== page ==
Follow the tax money

It’s tax time, which is always a good occasion to ask ourselves: Where are our income tax dollars going? And where would we like them to go?

Right now the biggest chunk of federal taxes—$558 billion, nearly 40 percent of the total—is going to past and present military spending, according to the policy research group National Priorities Project. America spends more on its military than all the other nations of the world combined. As the histories of fallen empires vividly inform us, such addiction to weapons and war is not healthy.

The amount is certain to rise as the deficit spending on the war in Iraq comes due, along with hundreds of billions of dollars in interest costs added on. In addition, the tens of thousands of Iraq war veterans returning with injuries are going to cost further hundreds of billions of dollars over the years.

Remember how the Bush administration initially said Iraq was going to cost only $50 billion to $60 billion? Well, if current requisitions are approved, the cost through 2007 will be nearly $500 billion, and the administration wants another $142 billion for 2008.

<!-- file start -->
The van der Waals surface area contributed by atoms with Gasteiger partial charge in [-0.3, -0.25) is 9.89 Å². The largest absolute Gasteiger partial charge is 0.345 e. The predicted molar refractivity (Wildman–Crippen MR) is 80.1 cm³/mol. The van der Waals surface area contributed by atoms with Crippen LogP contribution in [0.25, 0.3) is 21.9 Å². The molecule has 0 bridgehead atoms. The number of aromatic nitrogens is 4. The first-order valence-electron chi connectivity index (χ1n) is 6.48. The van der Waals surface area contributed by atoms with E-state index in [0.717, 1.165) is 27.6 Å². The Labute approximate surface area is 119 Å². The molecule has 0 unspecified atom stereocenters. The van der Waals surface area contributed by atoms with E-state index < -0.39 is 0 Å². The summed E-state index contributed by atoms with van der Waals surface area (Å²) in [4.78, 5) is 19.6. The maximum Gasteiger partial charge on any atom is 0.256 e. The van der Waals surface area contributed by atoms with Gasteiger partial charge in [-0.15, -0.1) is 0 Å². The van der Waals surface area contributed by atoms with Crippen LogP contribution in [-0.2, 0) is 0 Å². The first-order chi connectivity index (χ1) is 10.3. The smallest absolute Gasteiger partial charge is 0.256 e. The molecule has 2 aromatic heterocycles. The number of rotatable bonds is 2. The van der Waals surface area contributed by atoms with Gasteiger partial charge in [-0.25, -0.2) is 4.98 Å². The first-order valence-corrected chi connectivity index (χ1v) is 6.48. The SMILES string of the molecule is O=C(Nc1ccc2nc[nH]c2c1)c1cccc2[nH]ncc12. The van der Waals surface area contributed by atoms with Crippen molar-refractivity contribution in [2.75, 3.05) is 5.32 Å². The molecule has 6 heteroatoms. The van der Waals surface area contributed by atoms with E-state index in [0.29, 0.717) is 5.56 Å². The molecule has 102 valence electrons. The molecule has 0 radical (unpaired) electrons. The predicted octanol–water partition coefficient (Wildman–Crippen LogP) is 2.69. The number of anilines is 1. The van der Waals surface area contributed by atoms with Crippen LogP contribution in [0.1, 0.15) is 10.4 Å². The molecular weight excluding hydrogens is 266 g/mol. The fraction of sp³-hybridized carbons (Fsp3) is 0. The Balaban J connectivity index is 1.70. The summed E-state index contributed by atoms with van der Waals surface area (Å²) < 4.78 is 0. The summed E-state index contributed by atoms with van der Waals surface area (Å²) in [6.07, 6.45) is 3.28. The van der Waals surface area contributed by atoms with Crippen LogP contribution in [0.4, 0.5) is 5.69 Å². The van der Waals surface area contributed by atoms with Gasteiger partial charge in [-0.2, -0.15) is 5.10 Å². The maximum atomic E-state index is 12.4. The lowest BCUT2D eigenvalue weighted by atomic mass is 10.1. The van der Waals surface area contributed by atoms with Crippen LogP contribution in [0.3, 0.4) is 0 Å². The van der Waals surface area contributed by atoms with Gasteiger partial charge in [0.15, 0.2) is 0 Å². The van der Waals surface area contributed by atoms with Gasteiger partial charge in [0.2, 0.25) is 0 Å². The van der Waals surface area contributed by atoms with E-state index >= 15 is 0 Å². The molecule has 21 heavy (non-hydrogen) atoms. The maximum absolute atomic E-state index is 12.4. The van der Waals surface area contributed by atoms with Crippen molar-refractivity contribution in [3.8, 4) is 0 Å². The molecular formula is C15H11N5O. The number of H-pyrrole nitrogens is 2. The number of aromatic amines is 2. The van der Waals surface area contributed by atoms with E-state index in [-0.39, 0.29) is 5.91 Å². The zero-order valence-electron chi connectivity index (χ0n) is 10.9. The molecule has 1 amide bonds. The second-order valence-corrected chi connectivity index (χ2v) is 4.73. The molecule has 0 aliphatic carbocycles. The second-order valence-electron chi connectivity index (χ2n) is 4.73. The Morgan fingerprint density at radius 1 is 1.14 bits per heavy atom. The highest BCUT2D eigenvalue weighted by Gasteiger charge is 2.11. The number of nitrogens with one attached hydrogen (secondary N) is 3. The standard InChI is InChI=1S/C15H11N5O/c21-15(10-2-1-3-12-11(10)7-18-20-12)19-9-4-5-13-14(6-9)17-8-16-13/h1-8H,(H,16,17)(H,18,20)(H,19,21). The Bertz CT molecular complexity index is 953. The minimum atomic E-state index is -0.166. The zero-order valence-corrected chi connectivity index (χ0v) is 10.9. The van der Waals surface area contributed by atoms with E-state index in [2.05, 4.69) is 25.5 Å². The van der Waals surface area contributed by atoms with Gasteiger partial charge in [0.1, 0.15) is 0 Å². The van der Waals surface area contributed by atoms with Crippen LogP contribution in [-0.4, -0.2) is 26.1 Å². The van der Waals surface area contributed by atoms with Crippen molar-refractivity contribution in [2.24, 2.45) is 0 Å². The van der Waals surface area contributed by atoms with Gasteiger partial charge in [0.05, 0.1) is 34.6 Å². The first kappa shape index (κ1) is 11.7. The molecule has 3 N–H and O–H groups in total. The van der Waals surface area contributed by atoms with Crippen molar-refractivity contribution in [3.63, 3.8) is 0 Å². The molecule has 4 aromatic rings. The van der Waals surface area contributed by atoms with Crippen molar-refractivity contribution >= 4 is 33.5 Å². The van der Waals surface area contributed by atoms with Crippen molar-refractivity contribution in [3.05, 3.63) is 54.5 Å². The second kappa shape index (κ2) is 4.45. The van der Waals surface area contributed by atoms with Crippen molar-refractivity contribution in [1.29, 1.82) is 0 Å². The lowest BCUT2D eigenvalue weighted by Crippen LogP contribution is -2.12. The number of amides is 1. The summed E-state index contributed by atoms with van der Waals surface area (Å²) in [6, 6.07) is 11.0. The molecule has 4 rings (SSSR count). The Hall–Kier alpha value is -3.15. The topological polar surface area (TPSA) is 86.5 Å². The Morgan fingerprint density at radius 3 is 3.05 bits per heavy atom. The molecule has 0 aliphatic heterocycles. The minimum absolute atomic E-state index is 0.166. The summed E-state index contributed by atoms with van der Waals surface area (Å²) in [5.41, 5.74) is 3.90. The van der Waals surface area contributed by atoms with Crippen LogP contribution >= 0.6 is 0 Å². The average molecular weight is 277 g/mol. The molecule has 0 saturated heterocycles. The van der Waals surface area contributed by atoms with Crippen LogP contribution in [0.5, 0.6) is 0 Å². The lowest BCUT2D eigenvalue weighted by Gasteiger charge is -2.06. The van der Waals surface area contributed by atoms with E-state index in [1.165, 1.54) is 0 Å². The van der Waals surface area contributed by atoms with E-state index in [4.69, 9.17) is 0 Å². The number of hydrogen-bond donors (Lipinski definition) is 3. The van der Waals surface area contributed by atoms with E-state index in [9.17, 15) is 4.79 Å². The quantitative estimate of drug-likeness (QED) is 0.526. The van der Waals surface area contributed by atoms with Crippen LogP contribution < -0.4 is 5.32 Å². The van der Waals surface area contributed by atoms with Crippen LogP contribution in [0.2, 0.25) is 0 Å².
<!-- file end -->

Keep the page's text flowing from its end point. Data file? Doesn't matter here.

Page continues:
Meanwhile, we are spending a pittance on non-military tools of national security, such as diplomacy, economic-development assistance and locking down nuclear materials—just three-fourths of a penny of that tax dollar.

And what about global warming, perhaps the biggest threat of all? Investing in renewable energy and conservation amounts to only hundredths of a penny of the federal income-tax dollar. Indeed, all of our national parks, natural resources, pollution abatement and other environmental spending come to only a penny and a half.

Americans like to think of themselves as peace-loving people, but the truth is this country projects itself into the world as the most fearsome military power in history—and one that is more than willing to use that power. The irony, of course, is that this hugely muscular military is designed to fight the wars of the past and is largely useless in dealing with the asymmetrical, decentralized fighting of an insurgency or an international terrorism network such as al-Qaeda.

Don’t expect anything to change, however, unless we the taxpayers start insisting that our tax dollars be used for better purposes.